Motorists face delays in repairs due to component shortages – The Citizen



Motorists whose vehicles are damaged in accidents or other accidents face potential long delays in repairing their vehicles due to “a severe shortage of engine body repair parts”.

This is the warning of the Bodywork Association SA (Sambra)representing nearly 1,000 auto body repair companies which account for over 80% of all insured repair requests in the country.

Sambra country director Richard Green said Monday that he has received notifications from several original equipment manufacturers (OEMs) that these supply constraints will continue for many months.

Green said the shortage of components is totally beyond the control of Sambra members.

Impact of the blockade

He said multiple factors contributed to the shortage, including the hangover from the Covid-19 blockades, the fact that large manufacturing entities had to close for a period, with some business closures, and the streamlining process that took place. it is almost verified between suppliers.

“Then there is a ‘live’ economy again with demands returning to pre-Covid-19 levels”.

Green said there is also a shortage of metal around the world, including steel, in addition to the known shortage of semiconductors.

He said these supply constraints also affected the production of alternative parts, and Sambra is finding that this has had a knock-on effect on the quality of available alternative parts.

Green said the shortage was exacerbated by a dramatic increase in the cost of international container logistics, which has quadrupled in the past 12 months.

“Plan for delays”

He strongly suggested that motorists who do not have car rental coverage in their auto insurance policies include this coverage as a matter of urgency because it is inevitable that vehicle repairs will take much longer than normal as manufacturers struggle to restore the supply chain of parts and components.

Green said it is impossible to specify components that are in short supply because it varies from OEM to OEM.

“It really depends on the type of car you are driving and how badly you will be affected. They range from the semiconductor problem to a basic part that Mazda, for example, says will take three months to supply in some cases.

“Mazda is the only one who has admitted to me that in some cases there is a waiting list of at least three months,” he added.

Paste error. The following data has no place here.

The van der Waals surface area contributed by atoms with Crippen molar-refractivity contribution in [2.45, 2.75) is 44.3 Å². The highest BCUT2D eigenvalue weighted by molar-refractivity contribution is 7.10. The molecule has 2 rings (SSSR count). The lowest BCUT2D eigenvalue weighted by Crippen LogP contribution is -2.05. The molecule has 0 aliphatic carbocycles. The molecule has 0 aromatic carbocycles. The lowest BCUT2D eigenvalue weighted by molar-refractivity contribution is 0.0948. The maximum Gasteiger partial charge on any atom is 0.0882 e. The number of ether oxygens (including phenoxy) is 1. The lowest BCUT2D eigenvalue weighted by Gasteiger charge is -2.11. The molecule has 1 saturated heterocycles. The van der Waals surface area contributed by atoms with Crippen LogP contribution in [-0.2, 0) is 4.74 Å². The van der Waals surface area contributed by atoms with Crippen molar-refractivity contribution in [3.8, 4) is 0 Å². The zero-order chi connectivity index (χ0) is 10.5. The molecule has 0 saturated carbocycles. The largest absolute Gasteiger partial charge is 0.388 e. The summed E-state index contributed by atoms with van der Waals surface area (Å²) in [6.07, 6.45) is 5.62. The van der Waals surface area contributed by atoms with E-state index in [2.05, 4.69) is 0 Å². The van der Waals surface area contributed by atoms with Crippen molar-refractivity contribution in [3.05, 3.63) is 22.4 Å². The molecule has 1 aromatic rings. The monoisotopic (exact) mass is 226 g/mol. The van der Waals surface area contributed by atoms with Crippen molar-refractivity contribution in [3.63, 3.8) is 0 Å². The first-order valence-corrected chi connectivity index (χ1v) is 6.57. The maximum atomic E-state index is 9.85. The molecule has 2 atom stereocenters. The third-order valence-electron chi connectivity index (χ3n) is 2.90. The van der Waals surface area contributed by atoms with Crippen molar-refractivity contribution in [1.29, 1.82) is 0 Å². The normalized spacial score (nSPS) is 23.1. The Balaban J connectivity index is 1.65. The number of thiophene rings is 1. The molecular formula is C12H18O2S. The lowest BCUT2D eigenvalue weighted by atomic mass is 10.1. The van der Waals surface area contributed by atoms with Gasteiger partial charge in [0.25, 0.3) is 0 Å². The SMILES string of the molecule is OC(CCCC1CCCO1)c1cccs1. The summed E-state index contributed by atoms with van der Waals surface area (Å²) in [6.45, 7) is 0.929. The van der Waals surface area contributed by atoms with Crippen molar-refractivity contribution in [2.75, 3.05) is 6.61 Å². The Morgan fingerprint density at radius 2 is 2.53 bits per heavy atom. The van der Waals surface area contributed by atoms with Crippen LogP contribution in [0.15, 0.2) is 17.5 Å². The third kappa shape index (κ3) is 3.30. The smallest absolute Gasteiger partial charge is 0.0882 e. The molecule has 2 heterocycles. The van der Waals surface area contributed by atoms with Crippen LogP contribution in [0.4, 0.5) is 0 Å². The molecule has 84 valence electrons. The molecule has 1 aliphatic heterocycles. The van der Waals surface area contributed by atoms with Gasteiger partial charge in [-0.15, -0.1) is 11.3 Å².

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Interruption of the supply chain

National Association of Automotive Components and Allied Manufacturers (Naacam) Executive Director Renai Moothilal confirmed that a multitude of supply chain challenges are making it difficult to ensure full availability of stock requirements, both in the aftermarket and even at the platform level in some OEMs.

Moothilal said it’s something that has been running for quite a long time, but has started escalating since the second half of last year.

“At the moment, the biggest challenge since the flood situation in KwaZulu-Natal has been the impact of some of the logistical disruptions going through the port of Durban.

“This has been a really big factor in the auto industry over the past two and a half weeks,” he said.

Moothilal said the general sentiment is that supply chains, especially in terms of global supply, have been a challenge in the industry, but they hope that towards the end of the year, many of these challenges will start rolling out of the system.

“But a shock like the one we have seen in the past two weeks and the impact on a major port like the Port of Durban makes it difficult to give an exact timing around when it will return to normal,” he said.

Moothilal said that each OEM has their own specific global supply chains and the specific parts that are in short supply vary between different OEMs.

Mikel Mabasa, CEO of the Naamsa Automotive Business Council, said there are various reports from different OEMs on some challenges with the availability of certain components and products on the market.

Mabasa said these shortages are due to the current supply chain challenges caused by the Russian invasion of Ukraine and the “slowdown in stock availability in the supply chain from the port of Durban and so on”.

This article originally appeared on Moneyweb and has been republished with permission. Read the original article here.

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